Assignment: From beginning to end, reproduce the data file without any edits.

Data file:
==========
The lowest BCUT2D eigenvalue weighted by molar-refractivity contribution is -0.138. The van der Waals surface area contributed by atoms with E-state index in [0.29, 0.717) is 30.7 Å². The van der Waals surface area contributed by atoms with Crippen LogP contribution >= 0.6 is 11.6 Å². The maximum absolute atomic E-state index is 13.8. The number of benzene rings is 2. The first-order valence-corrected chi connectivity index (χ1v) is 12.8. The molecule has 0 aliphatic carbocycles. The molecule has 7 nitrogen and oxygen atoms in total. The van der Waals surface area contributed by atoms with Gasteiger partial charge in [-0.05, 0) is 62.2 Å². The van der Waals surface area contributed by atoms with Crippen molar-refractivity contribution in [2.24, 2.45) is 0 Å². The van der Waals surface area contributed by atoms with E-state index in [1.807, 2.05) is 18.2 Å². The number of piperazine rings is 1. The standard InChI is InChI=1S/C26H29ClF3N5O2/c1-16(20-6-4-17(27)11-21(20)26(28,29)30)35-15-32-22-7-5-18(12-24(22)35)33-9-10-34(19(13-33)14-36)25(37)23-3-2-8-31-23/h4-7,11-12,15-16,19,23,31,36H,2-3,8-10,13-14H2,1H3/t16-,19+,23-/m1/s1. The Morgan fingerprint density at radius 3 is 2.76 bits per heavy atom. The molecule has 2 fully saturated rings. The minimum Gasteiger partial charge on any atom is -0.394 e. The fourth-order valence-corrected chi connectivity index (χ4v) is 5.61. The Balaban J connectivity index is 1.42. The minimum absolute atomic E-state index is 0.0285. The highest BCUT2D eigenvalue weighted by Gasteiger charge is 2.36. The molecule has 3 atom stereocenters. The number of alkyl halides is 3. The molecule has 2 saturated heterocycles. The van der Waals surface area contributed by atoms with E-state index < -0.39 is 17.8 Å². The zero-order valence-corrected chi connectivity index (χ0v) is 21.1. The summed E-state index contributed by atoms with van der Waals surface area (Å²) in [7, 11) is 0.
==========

The lowest BCUT2D eigenvalue weighted by molar-refractivity contribution is -0.138. The van der Waals surface area contributed by atoms with E-state index in [0.29, 0.717) is 30.7 Å². The van der Waals surface area contributed by atoms with Crippen LogP contribution >= 0.6 is 11.6 Å². The maximum absolute atomic E-state index is 13.8. The number of benzene rings is 2. The first-order valence-corrected chi connectivity index (χ1v) is 12.8. The molecule has 0 aliphatic carbocycles. The molecule has 7 nitrogen and oxygen atoms in total. The van der Waals surface area contributed by atoms with Gasteiger partial charge in [-0.05, 0) is 62.2 Å². The van der Waals surface area contributed by atoms with Crippen molar-refractivity contribution in [2.24, 2.45) is 0 Å². The van der Waals surface area contributed by atoms with E-state index in [1.807, 2.05) is 18.2 Å². The number of piperazine rings is 1. The standard InChI is InChI=1S/C26H29ClF3N5O2/c1-16(20-6-4-17(27)11-21(20)26(28,29)30)35-15-32-22-7-5-18(12-24(22)35)33-9-10-34(19(13-33)14-36)25(37)23-3-2-8-31-23/h4-7,11-12,15-16,19,23,31,36H,2-3,8-10,13-14H2,1H3/t16-,19+,23-/m1/s1. The Morgan fingerprint density at radius 3 is 2.76 bits per heavy atom. The molecule has 2 fully saturated rings. The minimum Gasteiger partial charge on any atom is -0.394 e. The fourth-order valence-corrected chi connectivity index (χ4v) is 5.61. The Balaban J connectivity index is 1.42. The minimum absolute atomic E-state index is 0.0285. The highest BCUT2D eigenvalue weighted by Gasteiger charge is 2.36. The molecule has 3 atom stereocenters. The number of alkyl halides is 3. The molecule has 2 saturated heterocycles. The van der Waals surface area contributed by atoms with E-state index < -0.39 is 17.8 Å². The zero-order valence-corrected chi connectivity index (χ0v) is 21.1. The summed E-state index contributed by atoms with van der Waals surface area (Å²) in [7, 11) is 0.